It's possible I may like an emerald or round instead of the radiant in five or ten years, so I might want to switch to that style someday. So, my hope is that it would at least retain its current worth or possibly increase with market value as other popular cuts tend to do so we'll hopefully not lose anything if I become so fickle. I am still very attracted to the radiant style, but as we all know from this forum, this is a big purchase and nobody likes to make an unintelligent decision.

Is there a value in my sentiment for the style today & the sentiment that the stone represents? Absolutely. My love for the man who gives this to me doesn't change, nor does the excitement that the symbol of an e-ring provides decrease, even if the dollar value of it does. (Just want to make that clear so a big debate doesn't start regarding that issue.) But I believe a large majority of those on this forum do tend to look at the diamond as not only a symbol of love, but also of tangible value as well; why else would we insure them, right?

I thank you all for your comments, and want to mention that I will certainly wear it with love and satisfaction regardless of its present or future value. It's also been reassuring to hear what you've had to say on this topic; thanks!
 

dimonbob

Brilliant_Rock
Trade
Joined
Dec 12, 2000
Messages
670
The radiant cut diamond came on the market about 30 years ago and took many of the emerald cut sales. Princess came along a few years later and took another slice out of the market share pie. The Royal Asscher, spring cut, and many many more have come on the market since. They all have a base price and your radiant cut is not going to lose value.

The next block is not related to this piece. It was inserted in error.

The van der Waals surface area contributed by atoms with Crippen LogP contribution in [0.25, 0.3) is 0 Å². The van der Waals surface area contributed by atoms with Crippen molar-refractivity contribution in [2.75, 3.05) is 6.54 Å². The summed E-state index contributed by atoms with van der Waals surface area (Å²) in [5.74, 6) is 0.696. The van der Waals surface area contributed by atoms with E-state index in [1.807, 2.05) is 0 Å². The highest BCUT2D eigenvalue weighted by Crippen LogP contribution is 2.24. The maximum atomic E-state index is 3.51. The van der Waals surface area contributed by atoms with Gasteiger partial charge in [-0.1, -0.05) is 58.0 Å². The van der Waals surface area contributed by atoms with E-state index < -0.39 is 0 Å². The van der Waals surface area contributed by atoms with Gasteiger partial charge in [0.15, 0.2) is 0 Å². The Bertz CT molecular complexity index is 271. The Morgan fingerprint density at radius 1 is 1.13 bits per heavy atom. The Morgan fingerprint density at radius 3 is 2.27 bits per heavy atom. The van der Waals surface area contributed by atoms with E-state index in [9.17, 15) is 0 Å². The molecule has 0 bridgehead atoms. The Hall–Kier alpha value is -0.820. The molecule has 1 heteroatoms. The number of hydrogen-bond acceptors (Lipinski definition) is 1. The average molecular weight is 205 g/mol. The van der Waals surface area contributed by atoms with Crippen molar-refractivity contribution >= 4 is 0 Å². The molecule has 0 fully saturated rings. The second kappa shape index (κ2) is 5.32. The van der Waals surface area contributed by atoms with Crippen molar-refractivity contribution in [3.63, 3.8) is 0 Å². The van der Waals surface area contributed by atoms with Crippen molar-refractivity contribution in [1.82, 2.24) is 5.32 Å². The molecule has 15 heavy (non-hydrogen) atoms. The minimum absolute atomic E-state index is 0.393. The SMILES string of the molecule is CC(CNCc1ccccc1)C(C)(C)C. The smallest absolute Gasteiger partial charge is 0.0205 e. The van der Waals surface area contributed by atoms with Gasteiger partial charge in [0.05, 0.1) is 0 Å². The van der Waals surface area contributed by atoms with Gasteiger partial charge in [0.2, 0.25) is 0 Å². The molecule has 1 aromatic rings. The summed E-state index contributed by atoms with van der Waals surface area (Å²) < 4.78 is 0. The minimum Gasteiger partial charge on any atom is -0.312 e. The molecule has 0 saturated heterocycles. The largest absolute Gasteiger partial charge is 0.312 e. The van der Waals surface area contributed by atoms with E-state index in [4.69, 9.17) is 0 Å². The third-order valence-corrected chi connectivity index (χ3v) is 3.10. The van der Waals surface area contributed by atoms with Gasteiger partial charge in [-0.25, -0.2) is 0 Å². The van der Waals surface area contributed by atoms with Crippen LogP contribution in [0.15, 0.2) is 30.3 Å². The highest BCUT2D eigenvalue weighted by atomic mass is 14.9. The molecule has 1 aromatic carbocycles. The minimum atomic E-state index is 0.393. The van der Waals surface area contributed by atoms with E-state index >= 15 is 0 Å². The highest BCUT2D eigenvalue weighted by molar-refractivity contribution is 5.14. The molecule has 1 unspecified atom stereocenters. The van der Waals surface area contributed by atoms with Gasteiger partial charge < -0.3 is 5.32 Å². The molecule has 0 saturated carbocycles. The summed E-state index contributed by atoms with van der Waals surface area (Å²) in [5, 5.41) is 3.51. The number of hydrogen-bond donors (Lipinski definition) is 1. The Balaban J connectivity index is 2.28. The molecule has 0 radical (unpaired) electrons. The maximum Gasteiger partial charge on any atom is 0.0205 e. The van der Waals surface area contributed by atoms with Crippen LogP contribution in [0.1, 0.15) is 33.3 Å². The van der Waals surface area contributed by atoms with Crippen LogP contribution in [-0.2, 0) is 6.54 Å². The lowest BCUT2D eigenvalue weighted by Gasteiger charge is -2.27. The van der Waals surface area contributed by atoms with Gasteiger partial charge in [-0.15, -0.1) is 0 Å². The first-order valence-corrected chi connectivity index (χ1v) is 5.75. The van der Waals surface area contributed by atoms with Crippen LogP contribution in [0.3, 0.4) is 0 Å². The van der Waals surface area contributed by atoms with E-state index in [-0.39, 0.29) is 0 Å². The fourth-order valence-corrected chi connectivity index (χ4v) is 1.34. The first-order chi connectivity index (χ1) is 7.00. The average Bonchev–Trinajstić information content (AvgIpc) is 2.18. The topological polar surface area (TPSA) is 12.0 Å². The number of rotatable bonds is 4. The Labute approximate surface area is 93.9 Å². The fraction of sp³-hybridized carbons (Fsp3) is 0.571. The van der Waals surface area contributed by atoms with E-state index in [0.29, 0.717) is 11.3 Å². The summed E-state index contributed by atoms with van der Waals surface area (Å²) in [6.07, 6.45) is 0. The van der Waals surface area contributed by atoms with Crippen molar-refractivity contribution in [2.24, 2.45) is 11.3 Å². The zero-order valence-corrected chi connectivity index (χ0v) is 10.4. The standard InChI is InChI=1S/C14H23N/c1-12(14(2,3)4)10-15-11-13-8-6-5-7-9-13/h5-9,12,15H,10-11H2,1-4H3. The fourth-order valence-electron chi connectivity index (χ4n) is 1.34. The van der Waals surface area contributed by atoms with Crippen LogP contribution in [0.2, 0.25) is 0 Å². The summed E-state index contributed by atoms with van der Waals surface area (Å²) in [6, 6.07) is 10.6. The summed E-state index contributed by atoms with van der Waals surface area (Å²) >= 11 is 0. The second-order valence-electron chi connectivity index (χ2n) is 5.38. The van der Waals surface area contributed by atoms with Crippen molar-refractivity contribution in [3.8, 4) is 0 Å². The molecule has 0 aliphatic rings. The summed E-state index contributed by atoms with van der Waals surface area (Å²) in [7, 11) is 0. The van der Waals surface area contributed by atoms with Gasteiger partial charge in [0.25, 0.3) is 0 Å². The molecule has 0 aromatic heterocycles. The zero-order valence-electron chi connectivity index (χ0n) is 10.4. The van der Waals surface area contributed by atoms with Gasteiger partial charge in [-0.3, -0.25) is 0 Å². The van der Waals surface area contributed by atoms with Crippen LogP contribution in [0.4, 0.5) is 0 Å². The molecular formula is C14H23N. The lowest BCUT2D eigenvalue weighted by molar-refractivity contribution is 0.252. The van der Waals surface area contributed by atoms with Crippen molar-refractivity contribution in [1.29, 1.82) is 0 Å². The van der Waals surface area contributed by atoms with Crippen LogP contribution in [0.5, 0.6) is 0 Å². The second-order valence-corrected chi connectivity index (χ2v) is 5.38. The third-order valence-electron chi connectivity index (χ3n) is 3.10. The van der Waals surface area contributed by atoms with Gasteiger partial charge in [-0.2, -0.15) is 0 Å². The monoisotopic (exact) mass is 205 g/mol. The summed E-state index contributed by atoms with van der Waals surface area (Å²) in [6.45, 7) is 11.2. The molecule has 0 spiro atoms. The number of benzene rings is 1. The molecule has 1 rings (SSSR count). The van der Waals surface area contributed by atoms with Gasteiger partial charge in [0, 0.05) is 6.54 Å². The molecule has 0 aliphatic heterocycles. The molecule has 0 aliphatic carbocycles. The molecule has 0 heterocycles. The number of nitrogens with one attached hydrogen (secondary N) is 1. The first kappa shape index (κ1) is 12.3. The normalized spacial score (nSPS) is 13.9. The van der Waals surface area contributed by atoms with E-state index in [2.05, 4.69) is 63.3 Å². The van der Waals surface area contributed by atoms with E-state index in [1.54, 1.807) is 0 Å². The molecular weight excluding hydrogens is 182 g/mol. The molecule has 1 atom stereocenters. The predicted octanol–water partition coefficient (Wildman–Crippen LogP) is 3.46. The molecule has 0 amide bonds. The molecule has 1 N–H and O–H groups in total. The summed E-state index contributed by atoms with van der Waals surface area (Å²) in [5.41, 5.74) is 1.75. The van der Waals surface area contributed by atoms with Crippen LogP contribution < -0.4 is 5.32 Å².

One of the most beautiful diamonds I have ever seen was a
Amethyst colored .76 carat radiant cut diamond at the GIA-GTL in LA.
 

pqcollectibles

Ideal_Rock
Joined
Feb 22, 2003
Messages
3,441
Hey Gina~

From your post, I didn't get that you were questioning your love and committment for your man. I got that you were questioning your diamond cut decision. "Did I make the right choice going with what I love as opposed to another cut that is more popular??"

Why do we insure our cars and houses?? Partly because lenders make us, or the government makes us (auto liability), partly to cover our butts in the event someone falls down and can't get up or cuts their little pinky, and on and on. Mainly because it is a significant chunk of change we need to protect against loss due hazard of one type or another. Most homeowner's policies provide some amount of jewelry coverage (our is $1K), but usually not nearly enough to replace one single item as large in value as an e-ring.

Don't worry about trade up/in down the road. Don't borrow trouble, my Grandma would say. Enjoy being in love, being engaged, getting married, and starting a whole new life!
 

Ginaworld

Rough_Rock
Joined
Mar 11, 2003
Messages
36
Hi PQ,

You are certainly very perceptive and read my mind with the way you phrased that question. That was just what I was thinking! And your grandmother's quote is great; I shall not borrow trouble and remain happy with the cut. Thank you!